- Ag Docket
On February 5, 2020, the Iowa Court of Appeals found that trustees of a drainage district improperly annexed and reclassified land into their district. The ruling affirmed the district court's order vacating the annexation.
A county board of supervisors created the Mule Slough Drainage District in 1904. The West Benton Drainage District was formed around 1910 and located to the west of the Mule Slough Drainage District. The Missouri Valley Drainage District was established in 1923. It was to the northeast of the Mule Slough Drainage District. In 1924, Missouri Valley built a diversion ditch causing some water to drain through the ditch and pass through Mule Slough before ultimately draining into the Missouri River. In 2013, the Mule Slough and West Benton Drainage Districts installed pumping stations. Those two districts later combined in 2017 and retained the Mule Slough name. Later that year, the Mule Slough Trustees (Trustees) sought to annex the portion of the Missouri Valley Drainage District that drained through the Mule Slough Drainage District.
The Trustees hired an engineer to prepare an annexation report. The report found the creation of the diversion ditch caused the water to be unnaturally diverted to Mule Slough. The report stated that nearly 13,000 acres of land in the Missouri Valley Drainage District were “materially benefited” by Mule Slough’s facilities and that the trustees of Mule Slough should pursue annexation of the benefiting parcels of land. A Classification Commission report determined which landowners benefited from Mule Slough and how much each landowner should pay to assist in the costs of the pumping stations.
After these reports were approved, Mule Slough gave public notice it was seeking to annex land in the Missouri Valley. The Trustees voted to accept the annexation and reclassification of the property. Eventually, thirteen property owners and the Missouri Valley Trustees filed this lawsuit claiming the Trustees did not follow proper annexation procedures so the annexation and reclassification should be set aside. After the suit was filed, the Trustees sent a letter to the affected landowners seeking retroactive consent of the annexation. The letter stated if the Trustees received no response, then they would consider that landowner to have given their approval. The Trustees stated that nearly 85% of the landowners did not object.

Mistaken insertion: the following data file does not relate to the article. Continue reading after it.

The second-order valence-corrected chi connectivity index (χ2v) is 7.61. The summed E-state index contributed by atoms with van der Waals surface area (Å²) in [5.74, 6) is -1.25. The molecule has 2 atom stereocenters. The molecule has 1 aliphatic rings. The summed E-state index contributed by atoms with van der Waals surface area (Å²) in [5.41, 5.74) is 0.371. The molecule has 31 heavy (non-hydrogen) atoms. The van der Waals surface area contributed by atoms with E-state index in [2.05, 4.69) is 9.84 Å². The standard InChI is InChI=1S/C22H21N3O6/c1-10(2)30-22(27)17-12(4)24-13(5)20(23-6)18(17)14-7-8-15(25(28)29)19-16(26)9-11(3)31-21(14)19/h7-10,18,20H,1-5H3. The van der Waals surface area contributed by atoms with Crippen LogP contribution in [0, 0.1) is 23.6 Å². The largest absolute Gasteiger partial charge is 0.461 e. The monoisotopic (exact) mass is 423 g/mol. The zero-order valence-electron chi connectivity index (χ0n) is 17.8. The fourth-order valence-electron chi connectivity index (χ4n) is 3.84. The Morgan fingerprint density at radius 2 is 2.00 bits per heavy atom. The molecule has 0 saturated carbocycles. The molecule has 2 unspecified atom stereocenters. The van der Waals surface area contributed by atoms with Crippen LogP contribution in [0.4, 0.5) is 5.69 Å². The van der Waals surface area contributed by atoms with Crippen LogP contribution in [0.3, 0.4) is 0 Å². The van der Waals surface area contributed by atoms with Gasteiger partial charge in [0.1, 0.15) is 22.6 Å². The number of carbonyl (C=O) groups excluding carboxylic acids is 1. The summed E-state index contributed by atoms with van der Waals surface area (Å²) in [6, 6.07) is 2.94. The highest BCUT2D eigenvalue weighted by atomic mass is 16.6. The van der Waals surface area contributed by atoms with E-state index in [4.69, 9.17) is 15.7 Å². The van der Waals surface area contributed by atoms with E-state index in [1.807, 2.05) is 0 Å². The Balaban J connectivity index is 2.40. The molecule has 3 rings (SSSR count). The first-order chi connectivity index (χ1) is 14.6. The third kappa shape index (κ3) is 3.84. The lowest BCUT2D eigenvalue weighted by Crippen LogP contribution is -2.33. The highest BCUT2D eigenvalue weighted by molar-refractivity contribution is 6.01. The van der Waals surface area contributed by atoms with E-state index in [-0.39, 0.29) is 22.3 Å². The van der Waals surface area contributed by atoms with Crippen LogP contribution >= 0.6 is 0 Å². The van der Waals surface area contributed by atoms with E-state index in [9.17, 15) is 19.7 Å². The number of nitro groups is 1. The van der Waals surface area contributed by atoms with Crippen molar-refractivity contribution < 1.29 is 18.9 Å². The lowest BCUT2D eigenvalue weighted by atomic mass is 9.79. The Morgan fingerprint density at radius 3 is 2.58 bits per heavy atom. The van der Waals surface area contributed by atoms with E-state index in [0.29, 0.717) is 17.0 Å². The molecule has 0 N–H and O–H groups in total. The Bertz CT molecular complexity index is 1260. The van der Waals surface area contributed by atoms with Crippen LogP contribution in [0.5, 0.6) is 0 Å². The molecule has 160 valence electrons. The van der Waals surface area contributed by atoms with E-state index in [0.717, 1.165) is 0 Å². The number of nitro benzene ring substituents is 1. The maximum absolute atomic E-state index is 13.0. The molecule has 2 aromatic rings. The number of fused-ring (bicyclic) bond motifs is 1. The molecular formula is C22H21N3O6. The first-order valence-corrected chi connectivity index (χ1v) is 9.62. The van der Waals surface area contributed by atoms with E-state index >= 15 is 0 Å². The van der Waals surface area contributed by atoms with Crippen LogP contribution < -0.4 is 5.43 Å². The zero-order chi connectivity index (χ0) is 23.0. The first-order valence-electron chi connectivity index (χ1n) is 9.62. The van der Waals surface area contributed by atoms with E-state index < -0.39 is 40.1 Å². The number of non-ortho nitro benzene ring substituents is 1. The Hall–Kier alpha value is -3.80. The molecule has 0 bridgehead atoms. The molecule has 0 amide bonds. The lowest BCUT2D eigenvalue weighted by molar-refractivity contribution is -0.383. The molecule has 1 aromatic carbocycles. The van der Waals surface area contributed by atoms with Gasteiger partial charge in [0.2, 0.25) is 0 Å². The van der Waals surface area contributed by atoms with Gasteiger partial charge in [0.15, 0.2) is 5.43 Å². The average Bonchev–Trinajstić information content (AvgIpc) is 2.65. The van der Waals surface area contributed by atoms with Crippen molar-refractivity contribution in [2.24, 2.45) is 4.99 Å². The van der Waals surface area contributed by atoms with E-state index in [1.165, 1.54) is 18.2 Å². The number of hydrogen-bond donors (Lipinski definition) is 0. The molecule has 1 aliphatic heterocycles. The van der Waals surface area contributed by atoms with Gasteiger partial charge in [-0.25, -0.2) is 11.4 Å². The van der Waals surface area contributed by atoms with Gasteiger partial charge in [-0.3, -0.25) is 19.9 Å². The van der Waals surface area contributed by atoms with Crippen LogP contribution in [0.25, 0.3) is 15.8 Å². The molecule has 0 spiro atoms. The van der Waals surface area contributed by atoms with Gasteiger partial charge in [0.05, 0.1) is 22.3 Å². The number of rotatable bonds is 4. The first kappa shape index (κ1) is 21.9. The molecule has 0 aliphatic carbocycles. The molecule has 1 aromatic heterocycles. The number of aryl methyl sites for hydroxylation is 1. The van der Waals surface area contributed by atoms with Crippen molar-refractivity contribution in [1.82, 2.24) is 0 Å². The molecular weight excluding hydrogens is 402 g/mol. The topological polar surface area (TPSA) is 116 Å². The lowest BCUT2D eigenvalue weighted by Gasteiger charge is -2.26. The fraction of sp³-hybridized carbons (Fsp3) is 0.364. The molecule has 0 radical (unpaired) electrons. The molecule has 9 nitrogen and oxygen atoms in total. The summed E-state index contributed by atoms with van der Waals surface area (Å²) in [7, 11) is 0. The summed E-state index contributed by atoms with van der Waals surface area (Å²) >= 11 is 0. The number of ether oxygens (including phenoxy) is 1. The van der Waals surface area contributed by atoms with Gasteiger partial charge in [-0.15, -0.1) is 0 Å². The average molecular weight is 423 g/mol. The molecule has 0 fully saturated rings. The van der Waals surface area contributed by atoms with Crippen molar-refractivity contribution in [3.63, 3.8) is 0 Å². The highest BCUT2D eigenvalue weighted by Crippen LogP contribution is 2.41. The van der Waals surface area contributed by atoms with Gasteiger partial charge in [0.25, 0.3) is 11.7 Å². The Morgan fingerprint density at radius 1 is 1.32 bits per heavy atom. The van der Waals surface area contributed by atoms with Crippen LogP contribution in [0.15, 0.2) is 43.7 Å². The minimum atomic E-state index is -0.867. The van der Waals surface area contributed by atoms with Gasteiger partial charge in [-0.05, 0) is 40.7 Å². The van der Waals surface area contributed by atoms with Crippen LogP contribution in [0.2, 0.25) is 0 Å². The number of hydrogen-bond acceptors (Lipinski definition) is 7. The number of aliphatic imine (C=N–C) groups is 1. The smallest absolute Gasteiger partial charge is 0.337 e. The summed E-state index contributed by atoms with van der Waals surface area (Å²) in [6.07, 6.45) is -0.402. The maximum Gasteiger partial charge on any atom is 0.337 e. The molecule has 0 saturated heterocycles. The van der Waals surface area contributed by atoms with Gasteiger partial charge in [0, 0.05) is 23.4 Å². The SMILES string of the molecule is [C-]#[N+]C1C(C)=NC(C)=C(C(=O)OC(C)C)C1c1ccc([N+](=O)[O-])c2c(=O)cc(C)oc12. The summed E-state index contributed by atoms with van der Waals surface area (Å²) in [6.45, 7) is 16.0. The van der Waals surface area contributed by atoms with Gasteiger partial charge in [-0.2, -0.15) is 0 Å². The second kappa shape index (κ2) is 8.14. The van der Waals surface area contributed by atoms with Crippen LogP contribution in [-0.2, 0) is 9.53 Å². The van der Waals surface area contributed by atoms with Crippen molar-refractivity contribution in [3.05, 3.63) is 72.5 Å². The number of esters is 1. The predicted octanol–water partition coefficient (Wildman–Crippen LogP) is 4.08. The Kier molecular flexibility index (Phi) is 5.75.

The district court found that the Trustees failed to follow the required statutory procedure to annex and reclassify land, that there was no legal basis for the Trustees’ theory of “self-annexation” or “retroactive consent,” and that there was no evidence the 2013 pumping stations provided a benefit. Therefore, both the annexation and reclassification were vacated. The Trustees appealed.
The Trustees claimed that the Missouri Valley Trustees could not be plaintiffs in the case because they had no authority over Mule Slough and did not own any land impacted by the annexation. The court found that the Missouri Valley Trustees had an interest in the annexed land because they had the right to make objections and appeal the annexation.
Iowa law allows a board of supervisors to annex land next to a current drainage district if the land benefits or would benefit from the drainage district. Iowa Code § 468.119. If the board of supervisors believes such land to exist, it must adopt a resolution of necessity. If a drainage district has a pumping station, then no land can be annexed into it after the improvements to the land are substantially completed unless one-third of the landowners have either petitioned for it or consented to the action in writing. Iowa Code § 468.356. If the land is already part of an existing drainage district, then the land may be annexed either by 1) a petition proposing the land be included in the drainage district and signed by at least 20% of the landowners whose land is impacted or 2) consent of the proposed land’s board of supervisors. Iowa Code § 468.119.
In this case, the Trustees claimed it should be able to bypass the statutory requirements to annex land based on the theories of equity, unjust enrichment, the natural flow of water, or prescriptive rights. However, both the creation of a drainage district as well as annexation of land for a drainage district requires strict compliance with the law. Hicks v. Franklin County Auditor, 514 N.W.2d 431, 435 (Iowa 1994). Here, the Trustees sent a letter to the impacted landowners stating that if they did not respond, their lack of response would be considered an acceptance of the annexation. This, the court found, was not sufficient.
In this case, there was no written consent from the landowners as required. The court found the Trustees did not strictly comply with the requirements set forth in either section 468.119 or 468.356.[i] In response, the trustees argued the court should decline to follow the literal terms of the statutes because it would lead to absurd results. However, the court found that the statutes set forth the procedure to meet the goal of annexing land. Additionally, the trustees did not adopt the required resolution of necessity.
Finally, the trustees argued that the decision should only apply to the plaintiffs and no other landowners. However, when a court order sets aside the establishment of a drainage district for errors in the proceedings and that becomes final, then the board must rescind its order and any progress made in establishing the drainage district. The Court of Appeals ruled that the entire annexation had to be be vacated because the trustees did not follow proper procedure and they did not show why the proper statutory provisions should not be followed.
[i] The Court of Appeals noted that even if the Trustees only had to substantially comply with the law, the burden would not have been met.
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